While the government has stepped up its efforts since the European Union (EU) awarded a ‘yellow card’ warning for its failure to fight illegal fishing in 2013, it has not been able to stop practices that pollute the environment and decimate fish populations.
The problem is not limited to Ghana, and the Gulf of Guinea is renowned for widespread flouting of fishing laws. According to the Africa Progress Panel think tank, around $1.3bn is lost each year in West Africa to illegal fishing.
Some 50km east of Accra is Prampram, a fishing community where most of the men have at some stage in their lives been engaged in fishing.
Jacob Tetteh Ayin has been fishing for 22 years and has seen how the practice has changed: “Since 2000, the fishing business has been like anybody does what he or she wants to do.”
Many small-scale fishermen have seen their trade devastated by the arrival of industrial vessels. Nii Kai Okaishie III has been Jamestown’s chief fisherman for two years. There are more than 600 fishermen in the community, which is one of the oldest areas of Accra. “These big, big trawlers are supposed to fish deep, but sometimes they come down and come and fish where these people [canoe fishermen] fish,” he tells The Africa Report.
When this happens, trawlers can destroy canoes and rip nets apart. The cost of canoes starts at 30,000 cedi ($9,100), with the net and motor costing another 10,000 cedi. When small-scale fishermen return to their boats after a trawler has passed, they can find their livelihoods ruined and are unable to trace the culprits.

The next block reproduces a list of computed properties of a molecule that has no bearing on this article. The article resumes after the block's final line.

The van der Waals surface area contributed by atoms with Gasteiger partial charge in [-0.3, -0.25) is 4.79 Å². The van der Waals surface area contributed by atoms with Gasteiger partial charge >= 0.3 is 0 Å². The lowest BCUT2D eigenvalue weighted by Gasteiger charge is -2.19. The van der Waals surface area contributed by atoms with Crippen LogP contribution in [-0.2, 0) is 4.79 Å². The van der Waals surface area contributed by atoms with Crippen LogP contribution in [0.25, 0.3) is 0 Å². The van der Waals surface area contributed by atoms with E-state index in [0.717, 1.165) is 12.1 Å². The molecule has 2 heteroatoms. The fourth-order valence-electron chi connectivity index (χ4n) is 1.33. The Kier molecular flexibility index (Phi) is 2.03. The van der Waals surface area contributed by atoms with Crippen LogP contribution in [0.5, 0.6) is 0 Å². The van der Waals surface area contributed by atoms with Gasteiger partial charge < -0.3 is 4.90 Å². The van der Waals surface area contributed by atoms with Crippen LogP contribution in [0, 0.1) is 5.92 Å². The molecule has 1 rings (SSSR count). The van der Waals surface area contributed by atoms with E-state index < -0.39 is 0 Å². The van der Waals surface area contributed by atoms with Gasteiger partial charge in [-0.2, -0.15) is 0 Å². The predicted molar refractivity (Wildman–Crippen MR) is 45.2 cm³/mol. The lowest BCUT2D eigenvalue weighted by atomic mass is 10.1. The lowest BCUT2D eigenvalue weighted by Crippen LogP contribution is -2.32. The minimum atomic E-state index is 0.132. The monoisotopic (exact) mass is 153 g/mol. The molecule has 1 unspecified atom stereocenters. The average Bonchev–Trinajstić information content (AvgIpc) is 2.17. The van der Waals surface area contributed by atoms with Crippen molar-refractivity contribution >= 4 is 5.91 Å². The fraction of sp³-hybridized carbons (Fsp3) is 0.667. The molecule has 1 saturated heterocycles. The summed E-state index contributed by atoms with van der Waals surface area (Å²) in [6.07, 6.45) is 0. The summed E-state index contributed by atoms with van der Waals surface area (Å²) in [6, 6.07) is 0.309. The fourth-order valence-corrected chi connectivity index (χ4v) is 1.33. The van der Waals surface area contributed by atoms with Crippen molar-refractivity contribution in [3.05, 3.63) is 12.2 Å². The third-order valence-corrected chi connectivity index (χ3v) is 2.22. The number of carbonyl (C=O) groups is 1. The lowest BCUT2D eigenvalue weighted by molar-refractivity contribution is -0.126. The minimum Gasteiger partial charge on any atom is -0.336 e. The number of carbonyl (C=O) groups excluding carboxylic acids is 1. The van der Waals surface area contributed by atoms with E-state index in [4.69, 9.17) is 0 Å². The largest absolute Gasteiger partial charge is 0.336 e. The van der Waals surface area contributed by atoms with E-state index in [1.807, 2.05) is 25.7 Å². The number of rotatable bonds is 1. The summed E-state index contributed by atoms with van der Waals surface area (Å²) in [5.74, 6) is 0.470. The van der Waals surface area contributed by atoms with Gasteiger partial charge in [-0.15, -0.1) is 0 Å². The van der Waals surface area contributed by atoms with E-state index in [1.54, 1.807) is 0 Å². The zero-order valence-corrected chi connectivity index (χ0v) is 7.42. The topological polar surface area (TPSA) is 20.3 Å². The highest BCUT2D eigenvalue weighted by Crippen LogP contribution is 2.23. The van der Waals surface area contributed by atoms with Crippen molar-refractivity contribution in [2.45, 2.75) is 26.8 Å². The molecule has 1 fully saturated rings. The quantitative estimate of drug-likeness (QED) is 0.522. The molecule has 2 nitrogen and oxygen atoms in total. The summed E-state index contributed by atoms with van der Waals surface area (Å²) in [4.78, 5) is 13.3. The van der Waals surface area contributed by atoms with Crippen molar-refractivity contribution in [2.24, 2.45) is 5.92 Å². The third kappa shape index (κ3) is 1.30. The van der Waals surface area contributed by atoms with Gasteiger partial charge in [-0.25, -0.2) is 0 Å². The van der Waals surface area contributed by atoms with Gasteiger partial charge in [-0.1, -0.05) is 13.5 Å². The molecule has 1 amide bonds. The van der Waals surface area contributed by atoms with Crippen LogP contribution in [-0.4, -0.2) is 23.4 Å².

Competition is leading to a race to the bottom. Chief fisherman Okaishie says: “They [canoe fishermen] are trying to compete with the big trawlers. Take the cost of the premix fuel for example. You might buy 30 gallons, and one gallon is 7.10 cedi. Fishermen can be going to sea a week without a catch. Sometimes they borrow the money before buying the fuel.”
Caught under mountains of debt and needing to fish ever greater quantities to keep up, many engage in illegal fishing. “They put a generator bulb into the sea from their small boat and lower it,” explains Okaishie. “When they spark the generator, all the fish around that area will come to where the light is. They leave one person to lift the light slowly, and the fish follow.”
James Agbla, who has been fishing for 32 years in Prampram, says: “With the lighting system, fish that would normally be in the sea for three months will be caught in two days.” Others use carbide or the pesticide DDT to daze the fish and make them easier to catch.
Alberto Martin of the Environmental Justice Foundation explains that these practices undermine fish stocks by hitting juvenile populations. Targeting those young fish is creating a crisis. “In response, the government is developing a monitor, control and surveillance system to combat illegal fishing, but it is critical that this approach has an adequate investment of financial and human resources,” Martin argues.
The knock-on effects of unsustainable fishing practices are damaging livelihoods across Ghana. Hundreds of coastal communities depend on the fishing trade as their main source of income.